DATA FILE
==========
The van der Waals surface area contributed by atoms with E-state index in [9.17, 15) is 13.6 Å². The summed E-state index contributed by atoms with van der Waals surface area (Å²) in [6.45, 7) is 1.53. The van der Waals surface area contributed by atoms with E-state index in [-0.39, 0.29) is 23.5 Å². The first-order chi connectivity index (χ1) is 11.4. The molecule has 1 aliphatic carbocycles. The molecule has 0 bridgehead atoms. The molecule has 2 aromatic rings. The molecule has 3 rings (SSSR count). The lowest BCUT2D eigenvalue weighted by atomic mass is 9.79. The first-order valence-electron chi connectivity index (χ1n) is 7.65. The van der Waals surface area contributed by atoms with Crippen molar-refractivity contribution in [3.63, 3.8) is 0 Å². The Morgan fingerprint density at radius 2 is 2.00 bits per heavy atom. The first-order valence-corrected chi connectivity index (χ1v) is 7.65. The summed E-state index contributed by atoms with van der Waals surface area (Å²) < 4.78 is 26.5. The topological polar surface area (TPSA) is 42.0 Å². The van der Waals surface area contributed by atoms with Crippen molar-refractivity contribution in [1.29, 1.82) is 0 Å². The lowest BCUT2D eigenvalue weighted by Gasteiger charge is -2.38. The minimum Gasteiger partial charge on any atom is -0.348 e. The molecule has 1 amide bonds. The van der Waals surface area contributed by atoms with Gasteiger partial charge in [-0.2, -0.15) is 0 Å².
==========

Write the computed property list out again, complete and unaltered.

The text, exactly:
The van der Waals surface area contributed by atoms with E-state index in [9.17, 15) is 13.6 Å². The summed E-state index contributed by atoms with van der Waals surface area (Å²) in [6.45, 7) is 1.53. The van der Waals surface area contributed by atoms with E-state index in [-0.39, 0.29) is 23.5 Å². The first-order chi connectivity index (χ1) is 11.4. The molecule has 1 aliphatic carbocycles. The molecule has 0 bridgehead atoms. The molecule has 2 aromatic rings. The molecule has 3 rings (SSSR count). The lowest BCUT2D eigenvalue weighted by atomic mass is 9.79. The first-order valence-electron chi connectivity index (χ1n) is 7.65. The van der Waals surface area contributed by atoms with Crippen molar-refractivity contribution in [3.63, 3.8) is 0 Å². The Morgan fingerprint density at radius 2 is 2.00 bits per heavy atom. The first-order valence-corrected chi connectivity index (χ1v) is 7.65. The summed E-state index contributed by atoms with van der Waals surface area (Å²) < 4.78 is 26.5. The topological polar surface area (TPSA) is 42.0 Å². The van der Waals surface area contributed by atoms with Crippen molar-refractivity contribution in [1.29, 1.82) is 0 Å². The lowest BCUT2D eigenvalue weighted by Gasteiger charge is -2.38. The minimum Gasteiger partial charge on any atom is -0.348 e. The molecule has 1 amide bonds. The van der Waals surface area contributed by atoms with Gasteiger partial charge in [-0.2, -0.15) is 0 Å².